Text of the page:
Maybe the deck was stacked against attitudes by my prior beliefs, but I’m not sure I see why they are a useful level of analysis distinct from associations embedded in networks or other, more general, knowledge structures.

What should we use in our science of human behavior instead?

I’m surprised to find myself recommending this, but what philosophers call propositional attitudes — attitudes towards propositions, which are something like what sentences/utterances express — seem pretty appealing. Of course, there has been a great deal of trouble individuating them (in fact, they are one of the kinds of entities Quine was so concerned about). But their individuation troubles aren’t quite so terrible as social psychology’s attitudes: a propositional attitude can involve multiple objects without trouble, and it is the propositional attitudes themselves that can then specify the relationships of these entities to other entities.

I’m far from sure that current theories of propositional attitudes are ready to be dropped in, unmodified, to work in empirical social psychology — Daniel Dennett has even warned philosophers to be wary of promoting propositional attitudes for use in cognitive science, since theory about them is in such a mess. But I do think we have reason to worry about the state of the attitude construct in theorizing by social psychologists.


Ajzen, I., & Fishbein, M. (1977). Attitude-Behavior Relations: A Theoretical Analysis and Review of Empirical Research. Psychological Bulletin, 84(5), 8–918.

Allport, G. W. (1935). Attitudes. In C. Murchison (Ed.), Handbook of Social Psychology (Vol. 2, pp. 798–844). Worcester, MA: Clark University Press.

Eagly, A. H., & Chaiken, S. (2007). The Advantages of an Inclusive Definition of Attitude. Social Cognition, 25(5), 582-602.

Fazio, R. H. (2007). Attitudes as object-evaluation associations of varying strength. Social Cognition, 25(5), 603-637.

Fodor, J. A. (1980). Methodological solipsism considered as a research strategy in cognitive psychology. Behavioral and Brain Sciences, 3(1), 63–73.

Kraus, S. J. (1995). Attitudes and the Prediction of Behavior: A Meta-Analysis of the Empirical Literature. Pers Soc Psychol Bull, 21(1), 58-75. doi: 10.1177/0146167295211007.

Petty, R. E., Wegener, D. T., & Fabrigar, L. R. (1997). Attitudes and Attitude Change. Annual Review of Psychology, 48(1), 609-647.

Quine, W.V.O. (1969). Speaking of Objects. Ontological Relativity and Other Essays. New York: Columbia University Press.

Schwarz, N. (2007). Attitude Construction: Evaluation in Context. Social Cognition, 25(5), 638-656.

Zanna, M. P., & Rempel, J. K. (1988). Attitudes: A new look at an old concept. The Social Psychology of Knowledge, 315–334.

  1. There is still plenty of room for trouble, but this will be common to many representational constructs. For example, there are the familiar problems of what attitudes Louis has towards Superman. Superman is Clark Kent, but it would be odd if this external fact (which Louis doesn’t know) should determine the structure of Louis’ mind. See Fodor (1980). []
  2. You would likely be in good company, I’m guessing this is a thought that was running through the heads of many of the smart folks in the seminar, “Attitudes and Persuasion”, in which I rambled on about this issue two weeks ago. []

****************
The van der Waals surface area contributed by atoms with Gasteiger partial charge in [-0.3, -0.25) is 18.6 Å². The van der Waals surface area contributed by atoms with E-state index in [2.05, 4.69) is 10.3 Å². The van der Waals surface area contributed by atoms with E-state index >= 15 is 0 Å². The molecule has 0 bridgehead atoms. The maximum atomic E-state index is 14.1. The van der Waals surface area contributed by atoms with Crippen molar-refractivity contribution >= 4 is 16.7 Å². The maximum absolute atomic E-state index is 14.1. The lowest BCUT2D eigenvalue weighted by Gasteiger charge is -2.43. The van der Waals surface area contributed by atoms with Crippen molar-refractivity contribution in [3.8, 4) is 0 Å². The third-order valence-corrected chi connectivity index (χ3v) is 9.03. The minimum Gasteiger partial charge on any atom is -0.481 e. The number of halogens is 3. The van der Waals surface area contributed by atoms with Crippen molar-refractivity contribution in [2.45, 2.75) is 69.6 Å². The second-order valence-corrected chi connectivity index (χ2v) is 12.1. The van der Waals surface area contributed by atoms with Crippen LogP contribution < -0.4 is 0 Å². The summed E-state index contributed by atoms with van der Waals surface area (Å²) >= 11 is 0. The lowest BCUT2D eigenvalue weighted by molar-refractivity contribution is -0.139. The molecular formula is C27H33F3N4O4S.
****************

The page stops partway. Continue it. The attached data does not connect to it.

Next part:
Unconscious processing, self-knowledge, and explanation

This post revisits some thoughts I’ve shared an earlier version of here. In articles over the past few years, John Bargh and his colleagues claim that cognitive psychology has operated with a narrow definition of unconscious processing that has led investigators to describe it as “dumb” and “limited”. Bargh prefers a definition of unconscious processing more popular in social psychology – a definition that allows him to claim a much broader, more pervasive, and “smarter” role for unconscious processing in our everyday lives. In particular, I summarize the two definitions used in Bargh’s argument (Bargh & Morsella 2008, p. 1) as the following:

Unconscious processingcog is the processing of stimuli of which one is unaware.

Unconscious processingsoc is processing of which one is unaware, whether or not one is aware of the stimuli.

A helpful characterization of unconscious processingsoc is the question: “To what extent are people aware of and able to report on the true causes of their behavior?” (Nisbett & Wilson 1977). We can read this project as addressing first-person authority about causal trees that link external events to observable behavior.

What does it mean for the processing of a stimulus to be below conscious awareness? In particular, we can wonder, what is that one is aware of when one is aware of a mental process of one’s own? While determining whether unconscious processingcog is going on requires specifying a stimulus to which the question is relative, unconscious processingsoc requires specifying a process to which the question is relative. There may well be troubles with specifying the stimulus, but there seem to be bigger questions about specifying the process.

There are many interesting and complex ways to identify a process for consideration or study. Perhaps the simplest kind of variation to consider is just differences of detail. First, consider the difference between knowing some general law about mental processing and knowing that one has in fact engaging in processing meeting the conditions of application for the law.

Second, consider the difference between knowing that one is processing some stimulus and that a various long list of things have a causal role (cf. the generic observation that causal chains are hard to come by, but causal trees are all around us) and knowing the specific causal role each has and the truth of various counterfactuals for situations in which those causes were absent.